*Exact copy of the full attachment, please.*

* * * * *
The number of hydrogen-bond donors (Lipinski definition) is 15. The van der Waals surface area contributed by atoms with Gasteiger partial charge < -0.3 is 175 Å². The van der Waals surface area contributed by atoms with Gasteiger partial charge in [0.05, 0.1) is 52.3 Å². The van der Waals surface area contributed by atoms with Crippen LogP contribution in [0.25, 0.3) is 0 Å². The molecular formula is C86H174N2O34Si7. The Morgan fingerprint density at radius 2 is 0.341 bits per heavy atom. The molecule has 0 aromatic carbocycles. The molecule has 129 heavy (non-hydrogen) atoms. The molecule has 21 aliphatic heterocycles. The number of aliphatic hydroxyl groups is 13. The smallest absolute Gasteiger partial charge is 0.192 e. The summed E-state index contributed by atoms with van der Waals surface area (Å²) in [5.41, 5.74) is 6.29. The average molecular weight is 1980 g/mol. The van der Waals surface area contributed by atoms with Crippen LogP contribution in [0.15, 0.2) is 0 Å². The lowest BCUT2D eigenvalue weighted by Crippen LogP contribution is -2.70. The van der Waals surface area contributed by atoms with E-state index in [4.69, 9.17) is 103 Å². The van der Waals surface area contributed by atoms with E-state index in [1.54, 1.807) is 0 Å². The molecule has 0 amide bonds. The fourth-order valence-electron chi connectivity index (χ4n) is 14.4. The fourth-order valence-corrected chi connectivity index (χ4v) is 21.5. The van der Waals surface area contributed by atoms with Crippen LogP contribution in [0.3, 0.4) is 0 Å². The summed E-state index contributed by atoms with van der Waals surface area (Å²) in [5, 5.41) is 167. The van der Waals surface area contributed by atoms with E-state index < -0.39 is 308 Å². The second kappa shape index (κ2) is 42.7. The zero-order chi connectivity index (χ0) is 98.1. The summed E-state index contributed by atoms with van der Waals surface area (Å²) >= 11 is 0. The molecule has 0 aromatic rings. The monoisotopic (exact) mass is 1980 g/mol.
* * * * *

The number of hydrogen-bond donors (Lipinski definition) is 15. The van der Waals surface area contributed by atoms with Gasteiger partial charge < -0.3 is 175 Å². The van der Waals surface area contributed by atoms with Gasteiger partial charge in [0.05, 0.1) is 52.3 Å². The van der Waals surface area contributed by atoms with Crippen LogP contribution in [0.25, 0.3) is 0 Å². The molecular formula is C86H174N2O34Si7. The Morgan fingerprint density at radius 2 is 0.341 bits per heavy atom. The molecule has 0 aromatic carbocycles. The molecule has 129 heavy (non-hydrogen) atoms. The molecule has 21 aliphatic heterocycles. The number of aliphatic hydroxyl groups is 13. The smallest absolute Gasteiger partial charge is 0.192 e. The summed E-state index contributed by atoms with van der Waals surface area (Å²) in [5.41, 5.74) is 6.29. The average molecular weight is 1980 g/mol. The van der Waals surface area contributed by atoms with Crippen LogP contribution in [0.15, 0.2) is 0 Å². The lowest BCUT2D eigenvalue weighted by Crippen LogP contribution is -2.70. The van der Waals surface area contributed by atoms with E-state index in [4.69, 9.17) is 103 Å². The van der Waals surface area contributed by atoms with E-state index in [1.54, 1.807) is 0 Å². The molecule has 0 amide bonds. The fourth-order valence-electron chi connectivity index (χ4n) is 14.4. The fourth-order valence-corrected chi connectivity index (χ4v) is 21.5. The van der Waals surface area contributed by atoms with Crippen LogP contribution in [0.3, 0.4) is 0 Å². The summed E-state index contributed by atoms with van der Waals surface area (Å²) in [5, 5.41) is 167. The van der Waals surface area contributed by atoms with E-state index < -0.39 is 308 Å². The second kappa shape index (κ2) is 42.7. The zero-order chi connectivity index (χ0) is 98.1. The summed E-state index contributed by atoms with van der Waals surface area (Å²) >= 11 is 0. The molecule has 0 aromatic rings. The monoisotopic (exact) mass is 1980 g/mol.